Meditation creates a “virtuous cycle” where the ability to calm your mind increases self-awareness and self-awareness makes it easier to calm the mind. But meditation isn’t the only way to access this positive feedback loop. In fact, in ancient societies it was known for centuries that certain activities have a similar effect and can act as an aid to those seeking self refinement.
One of those aids is the game of Go, which has long been held to offer those who play it meaningful parallels to understand important Buddhist principles like impermanence and interdependence. For modern people, who tend to be more interested in meditation for the pragmatic rather than the spiritual, the benefits of Go are similar to the benefits of that other strategy game more familiar to westerners—chess.
Both games have held similar places in their respective societies. Chess is known as the game of kings, an art as much as a skill and a far stretch from those lesser games of chance that intoxicate their practitioners with the possibility of unearned gain or various forms of trickery.
Chess and Go depend entirely on the players’ skill, though the opponent’s actions and reactions create fortune in some measure.
Benjamin Franklin’s famous essay, “The Moral of Chess,” captures some of the most well-acknowledged benefits of playing the game, though modern research has made its own attempts to catalogue chess’s cognitive benefits.
Franklin, before venturing into a list of warnings for those who lack civility in the game, celebrated what it offered. It gave those that played the ability of foresight, circumspection, caution, and resilience, he wrote. Foresight is that essential ability to look forward and anticipate the reactions to each action. Circumspection is the ability to mind the interactions and potentials of many different factors, while caution emphasizes taking no undue risk and being careful with each move. And finally resilience, which is in some ways the greatest benefit of chess because it is a game where losing a piece can sometimes claim your hope and lead to a reckless, hopeless gameplay that guarantees defeat.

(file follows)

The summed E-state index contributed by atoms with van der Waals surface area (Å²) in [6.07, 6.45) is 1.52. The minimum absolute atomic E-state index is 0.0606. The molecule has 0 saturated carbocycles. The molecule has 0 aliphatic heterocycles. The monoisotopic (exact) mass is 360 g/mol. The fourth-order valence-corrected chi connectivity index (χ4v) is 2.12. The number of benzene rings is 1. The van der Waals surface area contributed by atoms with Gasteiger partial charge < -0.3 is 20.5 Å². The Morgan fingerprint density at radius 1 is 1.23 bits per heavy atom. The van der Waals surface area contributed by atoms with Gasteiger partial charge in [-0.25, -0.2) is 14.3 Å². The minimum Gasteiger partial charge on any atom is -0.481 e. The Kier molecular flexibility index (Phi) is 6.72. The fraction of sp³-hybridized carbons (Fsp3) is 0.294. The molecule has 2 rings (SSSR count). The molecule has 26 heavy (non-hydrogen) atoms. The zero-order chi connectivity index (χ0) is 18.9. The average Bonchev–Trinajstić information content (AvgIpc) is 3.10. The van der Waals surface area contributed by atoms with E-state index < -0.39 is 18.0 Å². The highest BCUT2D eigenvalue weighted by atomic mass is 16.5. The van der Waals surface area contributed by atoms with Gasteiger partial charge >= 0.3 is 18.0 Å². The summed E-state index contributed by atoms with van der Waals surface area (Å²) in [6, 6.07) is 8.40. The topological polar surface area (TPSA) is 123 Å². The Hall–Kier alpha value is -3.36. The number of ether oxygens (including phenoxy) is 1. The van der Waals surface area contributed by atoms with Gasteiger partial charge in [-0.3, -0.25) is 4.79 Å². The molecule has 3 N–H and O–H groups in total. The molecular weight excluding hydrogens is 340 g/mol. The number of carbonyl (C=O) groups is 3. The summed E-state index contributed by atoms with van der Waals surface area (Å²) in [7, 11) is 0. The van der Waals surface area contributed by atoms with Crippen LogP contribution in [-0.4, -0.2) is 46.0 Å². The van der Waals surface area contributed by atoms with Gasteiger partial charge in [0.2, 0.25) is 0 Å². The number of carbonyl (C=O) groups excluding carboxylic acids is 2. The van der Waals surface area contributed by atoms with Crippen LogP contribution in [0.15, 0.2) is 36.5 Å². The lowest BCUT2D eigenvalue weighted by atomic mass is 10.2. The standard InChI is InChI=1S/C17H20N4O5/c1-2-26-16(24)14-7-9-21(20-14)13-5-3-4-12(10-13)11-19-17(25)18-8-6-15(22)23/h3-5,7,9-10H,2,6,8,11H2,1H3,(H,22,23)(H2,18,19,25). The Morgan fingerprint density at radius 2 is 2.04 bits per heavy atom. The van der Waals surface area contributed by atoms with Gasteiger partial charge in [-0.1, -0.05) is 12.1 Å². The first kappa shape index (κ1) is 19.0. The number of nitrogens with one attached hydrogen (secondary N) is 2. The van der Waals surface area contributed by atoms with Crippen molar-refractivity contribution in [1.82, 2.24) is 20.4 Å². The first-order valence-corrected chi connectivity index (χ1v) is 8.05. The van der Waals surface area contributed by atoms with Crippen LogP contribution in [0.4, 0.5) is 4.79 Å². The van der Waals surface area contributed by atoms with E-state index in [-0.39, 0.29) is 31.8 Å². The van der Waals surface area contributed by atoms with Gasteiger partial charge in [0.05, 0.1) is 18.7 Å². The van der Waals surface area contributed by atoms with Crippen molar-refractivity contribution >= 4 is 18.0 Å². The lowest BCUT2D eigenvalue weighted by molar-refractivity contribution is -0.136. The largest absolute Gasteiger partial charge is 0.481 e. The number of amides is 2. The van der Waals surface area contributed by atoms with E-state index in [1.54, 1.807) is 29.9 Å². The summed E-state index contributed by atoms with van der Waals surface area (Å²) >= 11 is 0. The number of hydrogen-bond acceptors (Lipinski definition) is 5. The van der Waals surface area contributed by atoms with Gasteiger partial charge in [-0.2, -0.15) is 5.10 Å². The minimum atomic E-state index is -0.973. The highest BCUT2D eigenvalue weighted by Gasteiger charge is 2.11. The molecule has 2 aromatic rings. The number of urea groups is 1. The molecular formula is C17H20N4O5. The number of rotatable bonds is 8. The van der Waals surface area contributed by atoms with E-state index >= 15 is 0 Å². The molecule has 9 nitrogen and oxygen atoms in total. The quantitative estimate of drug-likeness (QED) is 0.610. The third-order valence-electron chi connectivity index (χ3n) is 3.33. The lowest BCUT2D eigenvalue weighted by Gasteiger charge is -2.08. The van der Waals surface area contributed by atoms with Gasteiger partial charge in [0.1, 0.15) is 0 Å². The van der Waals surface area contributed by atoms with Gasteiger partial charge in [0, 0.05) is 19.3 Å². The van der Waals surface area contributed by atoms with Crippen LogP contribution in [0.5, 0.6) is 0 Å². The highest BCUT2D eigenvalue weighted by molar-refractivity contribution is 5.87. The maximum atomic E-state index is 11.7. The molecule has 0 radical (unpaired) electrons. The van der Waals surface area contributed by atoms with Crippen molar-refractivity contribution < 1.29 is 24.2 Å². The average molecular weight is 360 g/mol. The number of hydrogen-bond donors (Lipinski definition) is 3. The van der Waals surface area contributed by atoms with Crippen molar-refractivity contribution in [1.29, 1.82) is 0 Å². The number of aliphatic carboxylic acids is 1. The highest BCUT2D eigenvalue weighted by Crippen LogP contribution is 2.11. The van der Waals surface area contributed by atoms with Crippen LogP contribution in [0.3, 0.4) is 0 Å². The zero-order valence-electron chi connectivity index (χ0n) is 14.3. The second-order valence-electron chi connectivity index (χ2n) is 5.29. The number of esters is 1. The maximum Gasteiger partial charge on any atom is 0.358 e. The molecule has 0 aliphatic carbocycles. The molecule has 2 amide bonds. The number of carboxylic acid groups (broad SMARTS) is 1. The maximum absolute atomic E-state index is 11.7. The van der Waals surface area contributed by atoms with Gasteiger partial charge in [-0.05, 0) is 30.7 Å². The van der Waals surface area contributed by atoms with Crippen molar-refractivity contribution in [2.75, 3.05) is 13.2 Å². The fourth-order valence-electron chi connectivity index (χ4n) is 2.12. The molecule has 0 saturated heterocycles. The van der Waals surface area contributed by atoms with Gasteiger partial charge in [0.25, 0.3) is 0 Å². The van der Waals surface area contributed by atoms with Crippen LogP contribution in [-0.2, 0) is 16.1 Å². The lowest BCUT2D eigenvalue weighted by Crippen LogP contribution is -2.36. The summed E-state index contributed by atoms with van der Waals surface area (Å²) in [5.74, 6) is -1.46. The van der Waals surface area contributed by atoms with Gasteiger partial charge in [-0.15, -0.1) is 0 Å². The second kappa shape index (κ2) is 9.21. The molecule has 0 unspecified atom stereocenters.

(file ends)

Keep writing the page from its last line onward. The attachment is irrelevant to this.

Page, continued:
Franklin goes on at some length about how chess teaches one not to become discouraged, about how “one so frequently, after long contemplation, discovers the means of extricating one’s self from a supposed insurmountable difficulty.”
This is one of the great lessons of chess and offers an immediate and visceral opportunity to learn what modern psychology labels “emotional self regulation.” This idea is better known by many other names such as fortitude, forbearance, patiences, and self-mastery.
This is perhaps the greatest benefit that chess players gain and it comes in close parallel with those benefits gained by meditation. In meditation, one strives to still the mind, and in doing so comes face-to-inner face with a clatter of discordant thought that stirs a hundred whims and feelings. The effort of meditation makes one see themselves more clearly, and in doing so, gain some separation from the various mental barnacles that attach themselves to each one of us as we traverse this world and its endless bombardments.
In chess, this experience is played out in black and white, in the rise and fall of expectation of triumph. The challenge each chess player faces it their ability to maintain focus amid the expectation of certain victory or presumed defeat. If you can learn to see your reaction as the game unfolds, you can better attenuate the arrogance or despair that can impair your play by clouding your concentration with expectation.
So it is with life. The better we can see our expectations and emotions, the more likely we can escape their gravity. It is all too easy to chain ourselves with the thinnest thread of resignation when the board of life yet offers a hundred possible moves all in the direction of a better position.
Researchers will suggest chess has countless other benefits, from the potential to stave off dementia, to increased concentration and stronger cognitive processing (brain work like learning something new or figuring out a math problem).
But for most of us, the real benefit of games like chess and go, or meditation, is that they grant us larger access to our own minds, and the ability to control the potential that resides there.